The Lyke Wake Walk in May
Q. Dear Editor,
I represent a group of people who would like to attempt the Lyke Wake walk in May.
Could you recommend any publications to assist in the organising of this?
Gerald Kennedy, Hull
A. There have been several guidebooks written over the years. To fully appreciate the Lyke Wake Walk you need to be aware of the Walk's origins and the associated Lyke Wake Club which are described in the Guidebooks. The Walk takes its name from the Lyke Wake Dirge a local funeral hymn in this part of Yorkshire. The Dirge describes the passage of the Soul over a difficult moor as a trial after death when the deceased's good deeds (or lack of them!!) are assessed and the soul's ultimate fate determined. It is worth memorising at least a verse or two to recite along the way when you do this walk (particularly at night). It starts: 'This 'ere neet, this 'ere neet, Ivvery neet an' all. Fire an' fleet an' candle leet, And Christ tek up thy soul. When thou frae hence away art passed. Ivvery neet an all, To Whinnie Moor thou comes at last, And Christ tek up thy soul. .....'. ) The culture of the Lyke Wake Club which is based on the Dirge & local Yorkshire folklore check out the LWW wiki page, the LW Club website (www.Lykewake.org). Or better still get hold of an early edition (1960s or 70s are best) of the book by Bill Cowley - Lyke Wake Walk: 40 Miles across the Yorkshire Moors (Dalesman Books); the more modern guides don't capture as well as these early editions the ethos of the Walk. Cheap copies of Bill Cowley's book are available on internet (try Abe Books, not Amazon -too expensive). In May this year to celebrate the Walk's 60th anniversary BBC Radio 4 Rambings did a section of the Walk (podcast available)
Ian Evans, Willoughby, Lincolnshire, England
A. Each July there is a foot race ... I manged a sub 9 hour this year - very boggy for that last half of the race.
Mike D-h, Doncaster
A. Planning this trip with hubby - but we wimping out an staying over at The Lion Inn the first night. [We haved] walked from Osmotherly to Clay Bank so know that part off by heart but a little worried about the second half. Is it worse or about that same as first half?
Shannon , Tyne An Wear
A. Sorry for the delay in replying but had a whole lot of sponsor money to sort out (did it for Dove house). What a fantastic walk . . . only one out of the group failed with only about 12 miles left to go. We did it in 17.5 hours and i'm hoping to do it at least once a year until i can`t do it anymore.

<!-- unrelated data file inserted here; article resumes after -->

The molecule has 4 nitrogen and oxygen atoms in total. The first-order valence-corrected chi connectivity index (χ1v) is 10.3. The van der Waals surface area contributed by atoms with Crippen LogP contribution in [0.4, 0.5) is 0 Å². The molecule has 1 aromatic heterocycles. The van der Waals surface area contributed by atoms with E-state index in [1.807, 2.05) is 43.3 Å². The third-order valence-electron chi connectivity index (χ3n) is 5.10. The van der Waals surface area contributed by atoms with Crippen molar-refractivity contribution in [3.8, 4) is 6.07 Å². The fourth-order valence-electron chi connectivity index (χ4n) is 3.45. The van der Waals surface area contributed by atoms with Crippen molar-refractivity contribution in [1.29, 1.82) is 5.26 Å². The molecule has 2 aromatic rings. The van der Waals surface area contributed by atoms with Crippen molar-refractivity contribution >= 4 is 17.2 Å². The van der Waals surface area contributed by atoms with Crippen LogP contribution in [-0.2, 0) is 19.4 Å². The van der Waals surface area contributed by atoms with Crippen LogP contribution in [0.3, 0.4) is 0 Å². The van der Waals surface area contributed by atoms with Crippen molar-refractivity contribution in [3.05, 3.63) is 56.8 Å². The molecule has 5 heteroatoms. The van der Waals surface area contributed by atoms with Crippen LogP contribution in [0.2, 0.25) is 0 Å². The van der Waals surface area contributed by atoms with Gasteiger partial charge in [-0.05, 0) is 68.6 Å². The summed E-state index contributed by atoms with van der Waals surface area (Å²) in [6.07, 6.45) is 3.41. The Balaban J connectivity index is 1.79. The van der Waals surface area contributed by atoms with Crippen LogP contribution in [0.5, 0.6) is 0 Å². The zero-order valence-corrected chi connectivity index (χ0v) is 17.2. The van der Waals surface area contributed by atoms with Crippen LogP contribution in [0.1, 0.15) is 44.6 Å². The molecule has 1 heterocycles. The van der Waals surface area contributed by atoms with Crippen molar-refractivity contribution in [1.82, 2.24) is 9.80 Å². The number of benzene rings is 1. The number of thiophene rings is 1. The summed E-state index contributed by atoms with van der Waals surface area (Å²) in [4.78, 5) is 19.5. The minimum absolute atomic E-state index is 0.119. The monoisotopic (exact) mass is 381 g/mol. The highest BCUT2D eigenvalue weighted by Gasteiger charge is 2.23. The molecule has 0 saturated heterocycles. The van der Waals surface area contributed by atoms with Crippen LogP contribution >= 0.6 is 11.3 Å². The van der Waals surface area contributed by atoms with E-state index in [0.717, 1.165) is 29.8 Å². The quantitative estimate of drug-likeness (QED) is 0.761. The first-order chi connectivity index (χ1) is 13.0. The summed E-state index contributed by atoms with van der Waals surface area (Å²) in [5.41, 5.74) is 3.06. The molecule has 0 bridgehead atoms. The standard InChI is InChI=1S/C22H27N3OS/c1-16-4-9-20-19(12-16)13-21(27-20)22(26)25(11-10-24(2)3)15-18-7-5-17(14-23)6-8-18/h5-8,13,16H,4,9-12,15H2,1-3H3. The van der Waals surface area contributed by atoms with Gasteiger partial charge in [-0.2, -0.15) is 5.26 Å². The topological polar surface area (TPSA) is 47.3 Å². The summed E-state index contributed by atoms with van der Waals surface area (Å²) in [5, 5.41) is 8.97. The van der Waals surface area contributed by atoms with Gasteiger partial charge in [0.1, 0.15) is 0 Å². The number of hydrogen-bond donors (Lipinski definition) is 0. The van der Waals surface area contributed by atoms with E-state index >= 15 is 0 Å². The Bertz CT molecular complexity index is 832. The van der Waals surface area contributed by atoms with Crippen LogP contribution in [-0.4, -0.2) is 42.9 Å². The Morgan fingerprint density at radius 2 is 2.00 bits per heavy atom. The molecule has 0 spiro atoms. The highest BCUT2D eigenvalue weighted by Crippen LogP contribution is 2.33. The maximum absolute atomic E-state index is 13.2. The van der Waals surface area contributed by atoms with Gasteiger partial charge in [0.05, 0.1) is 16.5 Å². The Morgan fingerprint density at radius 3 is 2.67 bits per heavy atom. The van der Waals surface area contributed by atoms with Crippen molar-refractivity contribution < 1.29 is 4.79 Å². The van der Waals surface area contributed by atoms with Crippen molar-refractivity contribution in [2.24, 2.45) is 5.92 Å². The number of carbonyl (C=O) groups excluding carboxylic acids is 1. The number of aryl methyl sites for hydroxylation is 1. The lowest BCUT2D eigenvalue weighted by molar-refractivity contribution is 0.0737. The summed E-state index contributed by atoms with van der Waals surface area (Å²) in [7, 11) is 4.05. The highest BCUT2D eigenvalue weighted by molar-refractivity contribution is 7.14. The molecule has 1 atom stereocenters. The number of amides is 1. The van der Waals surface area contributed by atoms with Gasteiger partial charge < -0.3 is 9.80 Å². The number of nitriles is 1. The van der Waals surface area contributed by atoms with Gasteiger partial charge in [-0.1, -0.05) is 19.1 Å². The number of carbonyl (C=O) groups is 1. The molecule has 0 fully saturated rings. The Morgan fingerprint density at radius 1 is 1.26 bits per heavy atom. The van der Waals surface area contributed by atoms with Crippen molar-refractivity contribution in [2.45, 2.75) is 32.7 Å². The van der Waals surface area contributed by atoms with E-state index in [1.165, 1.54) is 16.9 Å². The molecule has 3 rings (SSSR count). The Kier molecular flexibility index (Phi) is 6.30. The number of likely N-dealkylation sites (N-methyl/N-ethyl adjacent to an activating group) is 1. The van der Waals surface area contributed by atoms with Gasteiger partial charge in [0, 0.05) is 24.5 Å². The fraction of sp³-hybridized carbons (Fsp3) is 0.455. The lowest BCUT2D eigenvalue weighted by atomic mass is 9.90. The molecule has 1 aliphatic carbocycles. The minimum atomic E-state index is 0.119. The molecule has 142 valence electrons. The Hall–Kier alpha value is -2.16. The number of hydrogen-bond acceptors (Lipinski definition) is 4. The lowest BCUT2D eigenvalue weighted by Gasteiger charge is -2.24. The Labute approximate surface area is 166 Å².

Paul Baitson, Hull
A. Just keep heading east. Seriously, most of the walk is relatively easy to follow. Follow Cleveland Way signs up to Bloworth crossing (there are alternative routes) and the old rail track to the Lion. Follow the road round past Fat Betty (stone) then from here it can start to get tricky but you now have 20 miles under your belt. At a point on the road approx opposite to the Lion just past a junction. (I think 2 miles from the Lion) you should see a worn path across the moors, on the road painted a long time ago as LWW, follow the path ahead here. The rest is not so easy to explain.
Terence Ennis, Hull
A. i also have been asked to lead a group of work mates on the The Lyke Wake Walk.i have many years of walking in my feet but have never led a walk.could you let me have any compass bearings/tips that will help me in the event of bad weather.we intend doing it in a month or so and any help would be great (or better still would you like to come along)
Paul Baitson, Hull
A. Gerald, I have bits and pieces of info about the Lyke Wake - I've done the walk every year since 2000 (twice some years), so can also give a few pointers if needed. Just make sure that you have sufficient support on the walk - its a long way for the inexperienced and people do get exhausted. Neil.
Neil Sorensen, Hull
A. The Lyke Wake walk is a classic route devised by Bill Cowley in 1955 and is coincident with parts of Wainwright's Coast to Coast Walk and The Cleveland Way.
The challenge is to walk the 63km (39 miles) from Osmotherley to Ravenscar, North Yorkshire in less than 24 hours.
Sadly, so many people have attempted this challenge (up to 15,000 people in May and June alone in some summers), that the path has suffered from severe erosion.
Alternative challenges have been created to spread the load - namely the Hambleton Hobble (31 miles), The Lyke Wake Way (50 miles) and The Shepherd's Round (40 miles).
There is some good news though. These days The Lyke Wake Walk is far less popular - less than 500 people a year are attempting it - and the paths are slowly recovering.